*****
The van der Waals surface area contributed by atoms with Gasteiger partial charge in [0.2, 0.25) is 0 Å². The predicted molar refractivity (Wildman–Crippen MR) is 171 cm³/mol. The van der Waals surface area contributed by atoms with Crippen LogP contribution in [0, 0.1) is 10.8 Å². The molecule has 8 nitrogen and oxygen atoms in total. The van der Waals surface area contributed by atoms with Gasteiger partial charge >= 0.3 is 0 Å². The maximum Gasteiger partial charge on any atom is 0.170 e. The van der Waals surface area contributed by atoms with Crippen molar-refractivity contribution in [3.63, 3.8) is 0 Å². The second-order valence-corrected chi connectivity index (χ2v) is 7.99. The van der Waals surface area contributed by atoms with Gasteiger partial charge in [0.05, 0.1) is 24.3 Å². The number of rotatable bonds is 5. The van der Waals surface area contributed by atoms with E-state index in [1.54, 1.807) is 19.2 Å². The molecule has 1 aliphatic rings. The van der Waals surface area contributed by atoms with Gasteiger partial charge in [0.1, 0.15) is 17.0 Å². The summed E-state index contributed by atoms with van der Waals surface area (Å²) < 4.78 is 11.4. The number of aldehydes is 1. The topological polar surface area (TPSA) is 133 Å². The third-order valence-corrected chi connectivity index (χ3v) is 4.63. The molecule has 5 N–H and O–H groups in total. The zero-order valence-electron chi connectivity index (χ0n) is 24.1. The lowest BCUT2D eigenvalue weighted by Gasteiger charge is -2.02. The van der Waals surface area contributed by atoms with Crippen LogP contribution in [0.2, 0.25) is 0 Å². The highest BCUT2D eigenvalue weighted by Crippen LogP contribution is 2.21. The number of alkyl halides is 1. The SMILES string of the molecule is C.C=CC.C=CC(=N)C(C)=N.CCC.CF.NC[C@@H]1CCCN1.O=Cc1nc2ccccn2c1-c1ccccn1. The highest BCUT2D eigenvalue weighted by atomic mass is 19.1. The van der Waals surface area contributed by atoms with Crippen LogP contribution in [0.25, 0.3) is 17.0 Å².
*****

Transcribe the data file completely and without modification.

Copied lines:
The van der Waals surface area contributed by atoms with Gasteiger partial charge in [0.2, 0.25) is 0 Å². The predicted molar refractivity (Wildman–Crippen MR) is 171 cm³/mol. The van der Waals surface area contributed by atoms with Crippen LogP contribution in [0, 0.1) is 10.8 Å². The molecule has 8 nitrogen and oxygen atoms in total. The van der Waals surface area contributed by atoms with Gasteiger partial charge >= 0.3 is 0 Å². The maximum Gasteiger partial charge on any atom is 0.170 e. The van der Waals surface area contributed by atoms with Crippen molar-refractivity contribution in [3.63, 3.8) is 0 Å². The second-order valence-corrected chi connectivity index (χ2v) is 7.99. The van der Waals surface area contributed by atoms with Gasteiger partial charge in [0.05, 0.1) is 24.3 Å². The number of rotatable bonds is 5. The van der Waals surface area contributed by atoms with E-state index in [1.54, 1.807) is 19.2 Å². The molecule has 1 aliphatic rings. The van der Waals surface area contributed by atoms with Gasteiger partial charge in [0.1, 0.15) is 17.0 Å². The summed E-state index contributed by atoms with van der Waals surface area (Å²) < 4.78 is 11.4. The number of aldehydes is 1. The topological polar surface area (TPSA) is 133 Å². The third-order valence-corrected chi connectivity index (χ3v) is 4.63. The molecule has 5 N–H and O–H groups in total. The zero-order valence-electron chi connectivity index (χ0n) is 24.1. The lowest BCUT2D eigenvalue weighted by Gasteiger charge is -2.02. The van der Waals surface area contributed by atoms with Crippen LogP contribution in [0.2, 0.25) is 0 Å². The highest BCUT2D eigenvalue weighted by Crippen LogP contribution is 2.21. The number of alkyl halides is 1. The SMILES string of the molecule is C.C=CC.C=CC(=N)C(C)=N.CCC.CF.NC[C@@H]1CCCN1.O=Cc1nc2ccccn2c1-c1ccccn1. The highest BCUT2D eigenvalue weighted by atomic mass is 19.1. The van der Waals surface area contributed by atoms with Crippen LogP contribution in [0.25, 0.3) is 17.0 Å².